Search Results

Source: Women and Criminal Justice
Resulting in 2 citations.
1. Curcio, Gina
Pattavina, April
Still Paying for the Past: Examining Gender Differences in Employment Among Individuals with a Criminal Record
Women and Criminal Justice published online (18 April 2018): DOI: 10.1080/08974454.2018.1441773.
Also: https://www.tandfonline.com/doi/abs/10.1080/08974454.2018.1441773
Cohort(s): NLSY97
Publisher: Taylor & Francis Group
Keyword(s): Crime; Criminal Justice System; Employment; Gender Differences

Permission to reprint the abstract has not been received from the publisher.

Although many studies have examined employment outcomes of those with criminal convictions, no study to date has examined gender differences in employment outcomes of individuals with criminal convictions using a nationally representative sample of individuals from the United States. In this study, we use data from the 1997 National Longitudinal Survey of Youth to examine differences in employment after a criminal conviction for females and males. Results reveal that for women with a conviction, a drug offense and having dependent children limit the number of weeks of employment. For males, race, education, age at first conviction, and a subsequent conviction predict the number of weeks employed. Implications for policy and future research are discussed.
Bibliography Citation
Curcio, Gina and April Pattavina. "Still Paying for the Past: Examining Gender Differences in Employment Among Individuals with a Criminal Record." Women and Criminal Justice published online (18 April 2018): DOI: 10.1080/08974454.2018.1441773.
2. Schoenberger, Nicole
Rocheleau, Gregory C.
Effective Parenting and Self-Control: Difference by Gender
Women and Criminal Justice 27,5 (2017): 271-286.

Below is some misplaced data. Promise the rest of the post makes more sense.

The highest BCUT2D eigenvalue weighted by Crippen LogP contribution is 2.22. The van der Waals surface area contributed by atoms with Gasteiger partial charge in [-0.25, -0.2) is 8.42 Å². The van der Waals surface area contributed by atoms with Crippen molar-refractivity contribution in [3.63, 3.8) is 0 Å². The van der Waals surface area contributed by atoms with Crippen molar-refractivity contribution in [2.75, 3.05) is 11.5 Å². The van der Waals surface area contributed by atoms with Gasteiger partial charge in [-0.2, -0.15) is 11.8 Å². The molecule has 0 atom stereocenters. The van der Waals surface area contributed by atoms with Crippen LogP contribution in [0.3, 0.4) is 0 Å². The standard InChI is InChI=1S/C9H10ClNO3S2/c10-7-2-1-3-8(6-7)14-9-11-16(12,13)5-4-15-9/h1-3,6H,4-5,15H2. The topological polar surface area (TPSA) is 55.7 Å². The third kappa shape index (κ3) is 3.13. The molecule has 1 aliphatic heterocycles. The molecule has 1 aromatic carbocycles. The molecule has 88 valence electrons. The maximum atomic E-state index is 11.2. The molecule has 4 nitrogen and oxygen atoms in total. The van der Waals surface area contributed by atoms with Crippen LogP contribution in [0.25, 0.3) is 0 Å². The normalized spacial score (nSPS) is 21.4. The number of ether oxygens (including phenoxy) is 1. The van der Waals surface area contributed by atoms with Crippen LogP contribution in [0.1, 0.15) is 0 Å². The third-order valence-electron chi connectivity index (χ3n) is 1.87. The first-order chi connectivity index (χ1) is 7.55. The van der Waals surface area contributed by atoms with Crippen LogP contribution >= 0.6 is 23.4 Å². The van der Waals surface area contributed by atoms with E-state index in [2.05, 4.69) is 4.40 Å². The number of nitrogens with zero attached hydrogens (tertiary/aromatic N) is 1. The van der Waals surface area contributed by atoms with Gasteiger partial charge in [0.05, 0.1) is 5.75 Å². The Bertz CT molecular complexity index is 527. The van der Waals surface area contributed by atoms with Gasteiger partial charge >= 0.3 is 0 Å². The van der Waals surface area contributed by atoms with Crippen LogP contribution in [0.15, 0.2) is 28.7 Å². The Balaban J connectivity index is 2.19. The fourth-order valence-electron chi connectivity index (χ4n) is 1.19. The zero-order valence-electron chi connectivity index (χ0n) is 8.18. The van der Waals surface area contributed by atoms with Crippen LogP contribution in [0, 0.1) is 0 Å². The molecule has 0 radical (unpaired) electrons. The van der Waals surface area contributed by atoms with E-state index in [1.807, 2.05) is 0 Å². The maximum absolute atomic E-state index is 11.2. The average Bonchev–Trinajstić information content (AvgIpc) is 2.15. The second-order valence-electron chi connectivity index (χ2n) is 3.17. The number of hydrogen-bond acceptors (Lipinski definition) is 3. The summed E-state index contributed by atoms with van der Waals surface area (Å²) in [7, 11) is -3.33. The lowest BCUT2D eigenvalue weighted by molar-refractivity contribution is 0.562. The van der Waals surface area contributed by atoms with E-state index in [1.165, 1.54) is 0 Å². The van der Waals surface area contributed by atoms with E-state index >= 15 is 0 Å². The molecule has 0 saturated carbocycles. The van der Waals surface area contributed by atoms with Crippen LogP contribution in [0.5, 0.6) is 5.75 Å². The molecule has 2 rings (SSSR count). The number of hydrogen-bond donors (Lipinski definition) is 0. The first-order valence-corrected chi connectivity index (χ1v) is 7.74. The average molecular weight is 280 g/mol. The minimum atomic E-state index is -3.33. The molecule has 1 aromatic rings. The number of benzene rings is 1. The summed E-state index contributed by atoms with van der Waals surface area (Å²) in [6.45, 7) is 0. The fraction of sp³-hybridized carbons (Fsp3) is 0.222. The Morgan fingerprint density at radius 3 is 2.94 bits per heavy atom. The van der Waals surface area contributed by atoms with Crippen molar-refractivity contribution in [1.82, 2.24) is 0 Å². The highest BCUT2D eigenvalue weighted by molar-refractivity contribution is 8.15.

Also: http://www.tandfonline.com/doi/full/10.1080/08974454.2016.1261071
Cohort(s): Children of the NLSY79, NLSY79
Publisher: Taylor & Francis Group
Keyword(s): Gender Differences; Parent Supervision/Monitoring; Parent-Child Interaction; Parental Influences; Punishment, Corporal; Self-Control/Self-Regulation

Permission to reprint the abstract has not been received from the publisher.

Few studies have tested whether the process through which self-control is developed varies by gender. This study examines whether gender differences in self-control among children are explained by differences in parental supervision, monitoring, and discipline using a sample of mothers from National Longitudinal Study of Youth Children and Young Adults (NLSY79-CYA) data (N = 862). This study also examines whether the relationship between parenting factors and self-control is moderated by gender. Using ordinary least squares regression, findings showed that females report higher levels of self-control than males and that this difference is accounted for by parenting factors. Moreover, this study found that the effect of parental discipline for grades and spanking on self-control varied by gender.
Bibliography Citation
Schoenberger, Nicole and Gregory C. Rocheleau. "Effective Parenting and Self-Control: Difference by Gender." Women and Criminal Justice 27,5 (2017): 271-286.